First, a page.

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Home / film producer

Film producer alleges bait-and-switch to entice financing

A producer and aspiring actor, as well as a production company with which he is a principal, are suing a second producer and his firm in a dispute over alleged unkept commission and other promises concerning financing of three films with well-known stars.

Matthew Dwyer and Rescue Dog Productions LLC brought the lawsuit against producer Jeff Elliott as well as Chad Moore, Elliott’s associate executive with their company, Bricknell and Broadbridge International, alleging fraud and breach of contract. The plaintiffs seek unspecified compensatory damages and restitution in the suit brought Friday.

The films at issue are “Poolman,” “The Dating Game” and “Canary Black.”

“It is clear to plaintiffs now that they fell victim to a shell game-type con perpetrated by defendants, one in which defendants moved from film to film, making more and more promises to plaintiffs, having plaintiffs raise more and more financing based on those promises, only to take the funds plaintiffs raised and run, without honoring their end of the bargain,” the suit states.

Representatives for Elliott and Moore could not be immediately reached for comment.

According to the suit, the plaintiffs were introduced to Elliott earlier this year and Elliott indicated that he was urgently trying to raise money for “Poolman,” a feature film starring Chris Pine, Susan Sarandon, Annette Bening and Danny DeVito.

“Elliot told plaintiffs that he needed to raise the $1.1 million for the film in two days,” the suit states.

In exchange, Elliot allegedly promised Rescue Dog 12% to 12.5% commission on funds raised, 3.5% equity in the film, executive producer credits for both Dwyer and his fellow Rescue Dog executive, Michael Hollingsworth, along with news releases in the entertainment media announcing Rescue Dog, Dwyer and Hollingsworth as producers.

The defendants also promised Dwyer, an aspiring actor, a role in “Poolman” as a waiter serving Pine and other actors in a scene, the suit alleges.

Ultimately, Rescue Dog was paid only $150,000 in commissions for its work, Dwyer and Hollingsworth did not receive producing credits or mention in the trade media and Dwyer did not get his acting role, according to the suit. Elliott told Dwyer he had a better role awaiting him in Netflix’s “The Dating Game,” which was to star Anna Kendrick, the suit states.

Elliott began talking to the plaintiffs in June about raising money for “The Dating Game” and agreed to pay the plaintiffs a 10% commission on any monies raised by the plaintiffs for the film, the suit states. Elliott also allegedly told Dwyer that the plaintiff’s acting role in “The Dating Game” was assured and that he would be paid $37,500 for four to six scenes in the film, including a “juicy role across from Anna Kendrick.”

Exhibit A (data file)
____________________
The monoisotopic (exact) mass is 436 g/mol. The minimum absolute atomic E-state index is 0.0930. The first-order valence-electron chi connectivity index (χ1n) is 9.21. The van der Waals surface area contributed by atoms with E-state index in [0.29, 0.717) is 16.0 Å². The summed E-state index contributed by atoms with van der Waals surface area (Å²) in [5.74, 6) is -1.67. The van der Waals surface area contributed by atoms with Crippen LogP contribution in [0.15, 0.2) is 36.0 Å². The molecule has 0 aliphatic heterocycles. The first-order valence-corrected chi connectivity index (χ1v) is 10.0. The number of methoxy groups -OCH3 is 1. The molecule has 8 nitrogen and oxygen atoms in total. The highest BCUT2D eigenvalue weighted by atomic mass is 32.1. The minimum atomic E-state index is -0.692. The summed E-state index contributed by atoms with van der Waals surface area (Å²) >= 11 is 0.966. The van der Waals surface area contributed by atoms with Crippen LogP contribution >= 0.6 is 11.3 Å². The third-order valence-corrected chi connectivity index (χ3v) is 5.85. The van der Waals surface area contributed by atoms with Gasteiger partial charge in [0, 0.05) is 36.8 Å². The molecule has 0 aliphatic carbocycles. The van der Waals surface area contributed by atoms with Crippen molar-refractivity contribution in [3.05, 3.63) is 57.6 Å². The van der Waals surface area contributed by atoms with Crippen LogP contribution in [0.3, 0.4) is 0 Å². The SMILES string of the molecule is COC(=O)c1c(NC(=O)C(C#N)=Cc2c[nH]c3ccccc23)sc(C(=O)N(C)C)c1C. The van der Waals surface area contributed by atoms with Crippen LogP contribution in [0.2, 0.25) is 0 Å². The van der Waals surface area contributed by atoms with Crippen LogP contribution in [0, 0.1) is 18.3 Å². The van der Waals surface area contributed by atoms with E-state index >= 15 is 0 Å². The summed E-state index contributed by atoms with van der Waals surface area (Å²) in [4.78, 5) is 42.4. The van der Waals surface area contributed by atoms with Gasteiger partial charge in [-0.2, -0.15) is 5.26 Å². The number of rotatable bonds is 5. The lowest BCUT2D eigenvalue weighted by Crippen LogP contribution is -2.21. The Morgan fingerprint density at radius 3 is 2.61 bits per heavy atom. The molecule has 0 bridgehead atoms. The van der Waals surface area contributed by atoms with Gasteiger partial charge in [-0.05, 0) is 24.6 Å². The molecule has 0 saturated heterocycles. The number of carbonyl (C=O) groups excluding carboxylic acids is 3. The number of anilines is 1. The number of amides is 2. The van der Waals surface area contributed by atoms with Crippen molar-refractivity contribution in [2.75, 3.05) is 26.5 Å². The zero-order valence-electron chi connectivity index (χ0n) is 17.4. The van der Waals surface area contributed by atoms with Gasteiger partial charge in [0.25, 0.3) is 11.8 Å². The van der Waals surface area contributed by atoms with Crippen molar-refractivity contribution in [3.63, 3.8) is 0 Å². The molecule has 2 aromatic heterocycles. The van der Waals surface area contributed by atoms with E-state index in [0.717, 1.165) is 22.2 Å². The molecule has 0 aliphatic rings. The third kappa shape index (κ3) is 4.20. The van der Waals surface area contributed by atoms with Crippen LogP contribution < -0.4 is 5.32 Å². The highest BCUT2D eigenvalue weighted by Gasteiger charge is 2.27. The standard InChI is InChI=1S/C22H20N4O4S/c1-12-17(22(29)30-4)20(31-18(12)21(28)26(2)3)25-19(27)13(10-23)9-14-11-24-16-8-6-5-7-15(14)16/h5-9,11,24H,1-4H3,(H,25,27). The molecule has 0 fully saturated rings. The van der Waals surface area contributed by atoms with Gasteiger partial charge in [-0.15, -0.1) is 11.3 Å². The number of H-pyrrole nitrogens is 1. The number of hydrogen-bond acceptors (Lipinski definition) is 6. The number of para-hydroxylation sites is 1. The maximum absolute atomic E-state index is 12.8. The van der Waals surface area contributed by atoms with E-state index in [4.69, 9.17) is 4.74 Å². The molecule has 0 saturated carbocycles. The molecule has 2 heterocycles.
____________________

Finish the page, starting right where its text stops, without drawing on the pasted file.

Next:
Dwyer and Rescue Dog raised $1.1 million for “The Dating Game,” but some of the film financing was later allegedly allocated to production of “Canary Black,” the suit states.

Dwyer and Rescue Dog were never paid the promised commissions, nor was Dwyer given any role in the film, even though production went ahead in October, according to the suit.

In late August and early September, Elliott allegedly made some of the same commission, publicity and acting promises to the plaintiffs concerning the Kate Beckinsale film “Canary Black,” saying he needed $4.4 million in financing.

“Elliott went so far as to offer up five or six potential roles in ‘Canary Black’ for Dwyer and told him that he could take his pick,” the suit states.

The plaintiffs were able to raise $2.05 million for “Canary Black,” but once again they did not get the promises for which they had bargained, according to the suit, which alleges the defendants used a “bait and switch” method to obtain the plaintiffs’ assistance with fundraising, only to renege on all the promises that the plaintiffs relied on in return for their assistance with fundraising.

After the last funds raised by the plaintiffs for “Canary Black” reached the defendants’ bank account, Elliott and Moore “stopped returning Dwyer’s phone calls, going radio silent for several weeks,” the suit alleges.

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